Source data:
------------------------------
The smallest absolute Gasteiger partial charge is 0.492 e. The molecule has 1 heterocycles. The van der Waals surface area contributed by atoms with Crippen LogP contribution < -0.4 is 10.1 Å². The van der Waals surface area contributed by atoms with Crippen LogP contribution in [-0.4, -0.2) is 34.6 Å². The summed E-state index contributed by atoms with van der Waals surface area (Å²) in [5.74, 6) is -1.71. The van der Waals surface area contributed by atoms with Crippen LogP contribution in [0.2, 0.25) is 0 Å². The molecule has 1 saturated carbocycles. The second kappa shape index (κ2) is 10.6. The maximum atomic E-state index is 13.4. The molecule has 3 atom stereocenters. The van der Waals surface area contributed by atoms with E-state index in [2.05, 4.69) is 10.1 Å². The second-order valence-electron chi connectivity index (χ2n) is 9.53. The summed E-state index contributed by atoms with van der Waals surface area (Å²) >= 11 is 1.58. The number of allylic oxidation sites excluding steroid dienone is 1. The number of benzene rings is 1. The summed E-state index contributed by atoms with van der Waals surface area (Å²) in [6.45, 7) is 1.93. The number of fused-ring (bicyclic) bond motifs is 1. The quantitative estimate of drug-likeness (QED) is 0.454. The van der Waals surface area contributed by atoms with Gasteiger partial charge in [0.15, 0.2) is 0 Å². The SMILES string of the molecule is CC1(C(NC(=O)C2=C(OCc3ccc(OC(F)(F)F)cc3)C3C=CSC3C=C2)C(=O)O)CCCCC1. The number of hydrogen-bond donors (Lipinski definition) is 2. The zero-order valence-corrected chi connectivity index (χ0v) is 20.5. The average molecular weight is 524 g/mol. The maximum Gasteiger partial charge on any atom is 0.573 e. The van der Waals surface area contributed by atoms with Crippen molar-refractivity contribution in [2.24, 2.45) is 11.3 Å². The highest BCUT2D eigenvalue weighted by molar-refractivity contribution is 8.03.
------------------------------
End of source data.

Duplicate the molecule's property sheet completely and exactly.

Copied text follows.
The smallest absolute Gasteiger partial charge is 0.492 e. The molecule has 1 heterocycles. The van der Waals surface area contributed by atoms with Crippen LogP contribution < -0.4 is 10.1 Å². The van der Waals surface area contributed by atoms with Crippen LogP contribution in [-0.4, -0.2) is 34.6 Å². The summed E-state index contributed by atoms with van der Waals surface area (Å²) in [5.74, 6) is -1.71. The van der Waals surface area contributed by atoms with Crippen LogP contribution in [0.2, 0.25) is 0 Å². The molecule has 1 saturated carbocycles. The second kappa shape index (κ2) is 10.6. The maximum atomic E-state index is 13.4. The molecule has 3 atom stereocenters. The van der Waals surface area contributed by atoms with E-state index in [2.05, 4.69) is 10.1 Å². The second-order valence-electron chi connectivity index (χ2n) is 9.53. The summed E-state index contributed by atoms with van der Waals surface area (Å²) >= 11 is 1.58. The number of allylic oxidation sites excluding steroid dienone is 1. The number of benzene rings is 1. The summed E-state index contributed by atoms with van der Waals surface area (Å²) in [6.45, 7) is 1.93. The number of fused-ring (bicyclic) bond motifs is 1. The quantitative estimate of drug-likeness (QED) is 0.454. The van der Waals surface area contributed by atoms with Gasteiger partial charge in [0.15, 0.2) is 0 Å². The SMILES string of the molecule is CC1(C(NC(=O)C2=C(OCc3ccc(OC(F)(F)F)cc3)C3C=CSC3C=C2)C(=O)O)CCCCC1. The number of hydrogen-bond donors (Lipinski definition) is 2. The zero-order valence-corrected chi connectivity index (χ0v) is 20.5. The average molecular weight is 524 g/mol. The maximum Gasteiger partial charge on any atom is 0.573 e. The van der Waals surface area contributed by atoms with Crippen molar-refractivity contribution in [2.24, 2.45) is 11.3 Å². The highest BCUT2D eigenvalue weighted by molar-refractivity contribution is 8.03.